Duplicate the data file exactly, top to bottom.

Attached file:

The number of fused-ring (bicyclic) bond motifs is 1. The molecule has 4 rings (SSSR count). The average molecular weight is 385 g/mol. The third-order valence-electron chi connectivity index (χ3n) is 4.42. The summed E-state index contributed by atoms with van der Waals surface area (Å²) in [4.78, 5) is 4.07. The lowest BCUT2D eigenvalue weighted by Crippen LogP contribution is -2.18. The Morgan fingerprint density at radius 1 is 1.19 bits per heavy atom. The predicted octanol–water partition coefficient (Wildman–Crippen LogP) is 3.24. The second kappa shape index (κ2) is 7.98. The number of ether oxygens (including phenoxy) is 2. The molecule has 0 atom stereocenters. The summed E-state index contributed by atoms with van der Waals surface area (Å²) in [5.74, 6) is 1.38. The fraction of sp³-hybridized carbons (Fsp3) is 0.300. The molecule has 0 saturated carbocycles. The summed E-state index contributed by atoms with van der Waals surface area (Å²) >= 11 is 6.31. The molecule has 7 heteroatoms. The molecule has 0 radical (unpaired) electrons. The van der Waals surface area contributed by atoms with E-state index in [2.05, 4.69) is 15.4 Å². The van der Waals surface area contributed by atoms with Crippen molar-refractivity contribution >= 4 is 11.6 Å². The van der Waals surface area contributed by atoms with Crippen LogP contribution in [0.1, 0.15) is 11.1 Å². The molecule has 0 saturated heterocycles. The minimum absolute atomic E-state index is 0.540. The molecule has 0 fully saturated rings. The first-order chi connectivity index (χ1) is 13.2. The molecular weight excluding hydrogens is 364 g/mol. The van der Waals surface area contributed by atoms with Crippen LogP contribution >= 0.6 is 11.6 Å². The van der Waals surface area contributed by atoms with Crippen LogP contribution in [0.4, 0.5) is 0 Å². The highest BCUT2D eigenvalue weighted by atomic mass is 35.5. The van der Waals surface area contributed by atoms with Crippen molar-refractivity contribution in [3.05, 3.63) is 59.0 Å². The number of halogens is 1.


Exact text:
The number of fused-ring (bicyclic) bond motifs is 1. The molecule has 4 rings (SSSR count). The average molecular weight is 385 g/mol. The third-order valence-electron chi connectivity index (χ3n) is 4.42. The summed E-state index contributed by atoms with van der Waals surface area (Å²) in [4.78, 5) is 4.07. The lowest BCUT2D eigenvalue weighted by Crippen LogP contribution is -2.18. The Morgan fingerprint density at radius 1 is 1.19 bits per heavy atom. The predicted octanol–water partition coefficient (Wildman–Crippen LogP) is 3.24. The second kappa shape index (κ2) is 7.98. The number of ether oxygens (including phenoxy) is 2. The molecule has 0 atom stereocenters. The summed E-state index contributed by atoms with van der Waals surface area (Å²) in [5.74, 6) is 1.38. The fraction of sp³-hybridized carbons (Fsp3) is 0.300. The molecule has 0 saturated carbocycles. The summed E-state index contributed by atoms with van der Waals surface area (Å²) >= 11 is 6.31. The molecule has 7 heteroatoms. The molecule has 0 radical (unpaired) electrons. The van der Waals surface area contributed by atoms with E-state index in [2.05, 4.69) is 15.4 Å². The van der Waals surface area contributed by atoms with Crippen molar-refractivity contribution >= 4 is 11.6 Å². The van der Waals surface area contributed by atoms with Crippen LogP contribution in [0.1, 0.15) is 11.1 Å². The molecule has 0 saturated heterocycles. The minimum absolute atomic E-state index is 0.540. The molecule has 0 fully saturated rings. The first-order chi connectivity index (χ1) is 13.2. The molecular weight excluding hydrogens is 364 g/mol. The van der Waals surface area contributed by atoms with Crippen LogP contribution >= 0.6 is 11.6 Å². The van der Waals surface area contributed by atoms with Crippen LogP contribution in [0.4, 0.5) is 0 Å². The highest BCUT2D eigenvalue weighted by atomic mass is 35.5. The van der Waals surface area contributed by atoms with Crippen molar-refractivity contribution in [3.05, 3.63) is 59.0 Å². The number of halogens is 1.